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Author Azevedo Filho, Adriano J. B. V
Title State-contingent insurance and risk management
book jacket
Descript 431 p
Note Source: Dissertation Abstracts International, Volume: 67-09, Section: B, page: 5377
Adviser: Ross D. Shachter
Thesis (Ph.D.)--Stanford University, 2006
This dissertation contributes to the design and evaluation of policies to manage risks from natural catastrophes, considering alternatives such as: state-contingent insurance (SCI), loss-contingent insurance (LCI) and risk mitigation. Particular focus is given to the optimal design of SCI, a risk sharing approach presented as a practical implementation of claims contingent on the state-of-nature, as originated in the Arrow-Debreu theory of markets for risk-bearing. Advances in measurement technology, new concepts, and the increasing openness of capital markets to innovative risk-transfer instruments, favor the success of properly designed SCIs
Indeed, SCI instances have facilitated the transfer of catastrophic risks to capital markets, which would have been difficult to address by conventional insurance (LCI). Transaction costs, contractual difficulties, coverage limitations and risk diversification issues impose insurability obstacles for LCI applied to catastrophic risks, avoided by SCI. In some cases, however, LCI and SCI are not substitutes but have complementary roles and participate together in the optimal risk management policy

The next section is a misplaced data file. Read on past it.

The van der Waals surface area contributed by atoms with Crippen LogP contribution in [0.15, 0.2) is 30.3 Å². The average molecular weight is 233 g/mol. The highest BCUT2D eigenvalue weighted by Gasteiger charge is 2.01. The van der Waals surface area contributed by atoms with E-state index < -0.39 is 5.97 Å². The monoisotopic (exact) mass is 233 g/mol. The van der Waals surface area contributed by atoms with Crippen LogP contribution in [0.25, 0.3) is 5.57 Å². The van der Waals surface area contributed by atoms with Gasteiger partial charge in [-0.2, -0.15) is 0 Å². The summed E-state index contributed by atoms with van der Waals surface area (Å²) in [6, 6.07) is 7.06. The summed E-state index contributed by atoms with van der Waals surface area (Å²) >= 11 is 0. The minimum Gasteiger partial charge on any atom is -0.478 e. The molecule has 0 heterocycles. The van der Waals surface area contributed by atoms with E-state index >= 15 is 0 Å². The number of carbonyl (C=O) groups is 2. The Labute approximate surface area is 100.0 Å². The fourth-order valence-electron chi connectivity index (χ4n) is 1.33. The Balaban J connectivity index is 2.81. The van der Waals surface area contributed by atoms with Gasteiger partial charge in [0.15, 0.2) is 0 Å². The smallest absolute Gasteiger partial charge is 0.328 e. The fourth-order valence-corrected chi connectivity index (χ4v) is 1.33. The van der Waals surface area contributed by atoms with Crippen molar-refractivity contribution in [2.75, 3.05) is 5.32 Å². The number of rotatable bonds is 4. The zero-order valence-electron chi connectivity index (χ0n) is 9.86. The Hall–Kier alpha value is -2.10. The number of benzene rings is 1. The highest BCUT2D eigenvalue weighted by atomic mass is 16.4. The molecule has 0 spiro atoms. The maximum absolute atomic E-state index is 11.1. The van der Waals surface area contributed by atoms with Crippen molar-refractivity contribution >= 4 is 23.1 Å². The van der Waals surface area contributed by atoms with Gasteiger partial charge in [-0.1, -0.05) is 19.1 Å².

Decision theory and decision analysis provide the framework for the risk management approach used in the dissertation. This framework includes decision/influence diagrams and probabilistic networks with continuous variables, implemented in software. A general model is customized to two specific situations. First, to seismic risk management, in a case study developed in the context of Stanford University. Second, to bioenergy risk management, in a case study developed in the context of the ethanol/renewable energy industry in Brazil
The dissertation offers an innovative approach to risk management directed to individuals or organizations interested in self-managing their risks pro-actively, by optimally transferring and/or mitigating them. By providing distinctions and tools to help optimal pricing under uncertainty, the dissertation contributes to the development of market oriented solutions for risk sharing in situations where a traditional resource would be to rely, ex-post disaster, on government aid or charity
School code: 0212
DDC
Host Item Dissertation Abstracts International 67-09B
Subject Business Administration, Management
Economics, Finance
Operations Research
0454
0508
0796
Alt Author Stanford University
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